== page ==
An anti-DLL3 bispecific T-cell engager (BiTE®) demonstrated antitumor activity with an acceptable safety profile, according to interim results of a phase 1 study presented at the virtual Society for Immunotherapy of Cancer 35th Anniversary Annual Meeting & Preconference Programs (SITC 2020).

The following article features coverage from the Society of Immunotherapy of Cancer (SITC) 2020 meeting. Click here to read more of Cancer Therapy Advisor‘s conference coverage.

DLL3 is an inhibitory Notch ligand that is expressed highly by SCLC tumor cells, but is expressed at low levels by normal tissue.

This first-in-human, open-label, phase 1 study treated 40 patients with previously treated SCLC with AMG 757 of increasing doses in a dose-escalation phase followed by a dose-expansion phase. The primary endpoint was safety and tolerability and determining the maximum tolerated dose (MTD) or recommended phase 2 dose (RP2D). Secondary endpoints included pharmacokinetics and antitumor activity.

At baseline, the median age for patients was 64 years. Fifteen percent of patients were current smokers and 68% were former smokers. The majority of patients had 1 to 2 prior lines of therapy (70%). Previous programmed cell death 1/programmed cell death ligand 1 (PD-1/PD-L1) blockade was received by 43% of patients.


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At an interim analysis, the objective response rate was 16%, and all were partial responses. The disease control rate was 45% at 4 weeks. During a median follow-up of 8.8 months, “5 of the 6 patients with a partial response are still receiving therapy and their responses are ongoing,” Hossein Borghaei, DO, MS, of Fox Chase Cancer Center in Philadelphia, Pennsylvania, and presenter of the study, said.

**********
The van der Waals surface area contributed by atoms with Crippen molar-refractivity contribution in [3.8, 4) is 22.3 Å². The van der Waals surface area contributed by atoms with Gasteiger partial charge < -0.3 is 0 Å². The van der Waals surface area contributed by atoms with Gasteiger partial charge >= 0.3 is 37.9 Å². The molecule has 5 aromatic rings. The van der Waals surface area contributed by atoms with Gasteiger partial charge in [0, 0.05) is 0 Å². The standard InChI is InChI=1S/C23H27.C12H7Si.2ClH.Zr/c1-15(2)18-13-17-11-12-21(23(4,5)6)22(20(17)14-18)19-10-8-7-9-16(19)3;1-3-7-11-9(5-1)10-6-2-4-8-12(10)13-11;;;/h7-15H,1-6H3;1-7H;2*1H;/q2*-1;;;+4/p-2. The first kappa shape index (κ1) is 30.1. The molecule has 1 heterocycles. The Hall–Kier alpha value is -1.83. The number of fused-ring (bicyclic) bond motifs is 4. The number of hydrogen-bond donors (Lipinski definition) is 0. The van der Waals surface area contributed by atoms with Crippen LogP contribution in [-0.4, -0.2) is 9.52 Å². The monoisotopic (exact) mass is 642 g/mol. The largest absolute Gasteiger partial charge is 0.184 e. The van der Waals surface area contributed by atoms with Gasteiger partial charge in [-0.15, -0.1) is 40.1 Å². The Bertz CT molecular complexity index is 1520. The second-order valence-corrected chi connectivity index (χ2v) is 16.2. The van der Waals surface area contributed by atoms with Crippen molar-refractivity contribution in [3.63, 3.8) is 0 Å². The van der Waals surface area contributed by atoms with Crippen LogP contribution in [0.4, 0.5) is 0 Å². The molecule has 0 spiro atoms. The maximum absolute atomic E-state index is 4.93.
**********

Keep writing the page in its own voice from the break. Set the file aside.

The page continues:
Treatment-related adverse event (TRAEs) occurred among 80% of patients including 1 grade 5 pneumonitis. The most common TRAEs of any grade included cytokine release syndrome (CRS) among 43% of patients, followed by pyrexia, fatigue, nausea, and anemia. One patient discontinued treatment due to TRAEs.

CRS primarily occurred during the first cycle and did not recur thereafter, and was successfully managed by supportive care and prophylactic corticosteroids.

Dr Borghaei concluded that “AMG 757 is the first half-life–extended BiTE immunotherapy to show an acceptable safety profile and encouraging clinical activity in patients with relapsed/refractory SCLC.” He noted that the MTD was not reached and dose optimization was ongoing.

Disclosures: The presenting author disclosed financial relationships with the pharmaceutical industry. For a full list of disclosures, please refer to the original presentation.

Read more of Cancer Therapy Advisor‘s coverage of the SITC 2020 meeting by visiting the conference page.

Reference

Borghaei H, Boyer M, Johnson M, et al. AMG 757, a half-life extended bispecific T-cell engager (BiTE) immune therapy against DLL3 in SCLC: phase 1 interim results. Presented at: Society for Immunotherapy of Cancer 35th Anniversary Annual Meeting & Preconference Programs (SITC 2020); November 11-14, 2020. Abstract 359. J Immunother Cancer. 2020;8(Suppl 3):A656–A959.